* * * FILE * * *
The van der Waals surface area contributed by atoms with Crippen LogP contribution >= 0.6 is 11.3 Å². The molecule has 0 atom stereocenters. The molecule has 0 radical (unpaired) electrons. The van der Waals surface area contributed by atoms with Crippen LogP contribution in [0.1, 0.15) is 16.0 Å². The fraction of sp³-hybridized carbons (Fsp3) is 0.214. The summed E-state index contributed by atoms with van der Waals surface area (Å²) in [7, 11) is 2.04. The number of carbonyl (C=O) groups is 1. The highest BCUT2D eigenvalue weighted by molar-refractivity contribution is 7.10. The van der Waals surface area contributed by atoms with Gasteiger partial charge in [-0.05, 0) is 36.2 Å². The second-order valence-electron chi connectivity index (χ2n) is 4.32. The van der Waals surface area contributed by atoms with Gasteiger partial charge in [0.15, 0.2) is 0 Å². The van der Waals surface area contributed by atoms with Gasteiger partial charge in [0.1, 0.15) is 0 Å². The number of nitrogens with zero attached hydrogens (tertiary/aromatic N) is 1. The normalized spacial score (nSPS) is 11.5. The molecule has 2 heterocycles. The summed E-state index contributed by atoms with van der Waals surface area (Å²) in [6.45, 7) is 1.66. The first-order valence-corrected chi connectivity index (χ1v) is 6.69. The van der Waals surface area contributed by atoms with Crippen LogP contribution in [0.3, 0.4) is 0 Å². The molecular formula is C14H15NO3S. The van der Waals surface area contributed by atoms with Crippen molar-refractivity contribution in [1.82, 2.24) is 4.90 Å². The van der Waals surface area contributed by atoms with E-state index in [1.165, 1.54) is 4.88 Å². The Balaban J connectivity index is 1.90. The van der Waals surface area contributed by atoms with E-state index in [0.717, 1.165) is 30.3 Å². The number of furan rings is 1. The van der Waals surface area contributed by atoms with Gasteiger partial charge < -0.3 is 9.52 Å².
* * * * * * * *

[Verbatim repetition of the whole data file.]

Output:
The van der Waals surface area contributed by atoms with Crippen LogP contribution >= 0.6 is 11.3 Å². The molecule has 0 atom stereocenters. The molecule has 0 radical (unpaired) electrons. The van der Waals surface area contributed by atoms with Crippen LogP contribution in [0.1, 0.15) is 16.0 Å². The fraction of sp³-hybridized carbons (Fsp3) is 0.214. The summed E-state index contributed by atoms with van der Waals surface area (Å²) in [7, 11) is 2.04. The number of carbonyl (C=O) groups is 1. The highest BCUT2D eigenvalue weighted by molar-refractivity contribution is 7.10. The van der Waals surface area contributed by atoms with Gasteiger partial charge in [-0.05, 0) is 36.2 Å². The second-order valence-electron chi connectivity index (χ2n) is 4.32. The van der Waals surface area contributed by atoms with Gasteiger partial charge in [0.15, 0.2) is 0 Å². The van der Waals surface area contributed by atoms with Gasteiger partial charge in [0.1, 0.15) is 0 Å². The number of nitrogens with zero attached hydrogens (tertiary/aromatic N) is 1. The normalized spacial score (nSPS) is 11.5. The molecule has 2 heterocycles. The summed E-state index contributed by atoms with van der Waals surface area (Å²) in [6.45, 7) is 1.66. The first-order valence-corrected chi connectivity index (χ1v) is 6.69. The van der Waals surface area contributed by atoms with Crippen LogP contribution in [0.3, 0.4) is 0 Å². The molecular formula is C14H15NO3S. The van der Waals surface area contributed by atoms with Crippen molar-refractivity contribution in [1.82, 2.24) is 4.90 Å². The van der Waals surface area contributed by atoms with E-state index in [1.165, 1.54) is 4.88 Å². The Balaban J connectivity index is 1.90. The van der Waals surface area contributed by atoms with E-state index in [0.717, 1.165) is 30.3 Å². The number of furan rings is 1. The van der Waals surface area contributed by atoms with Gasteiger partial charge < -0.3 is 9.52 Å².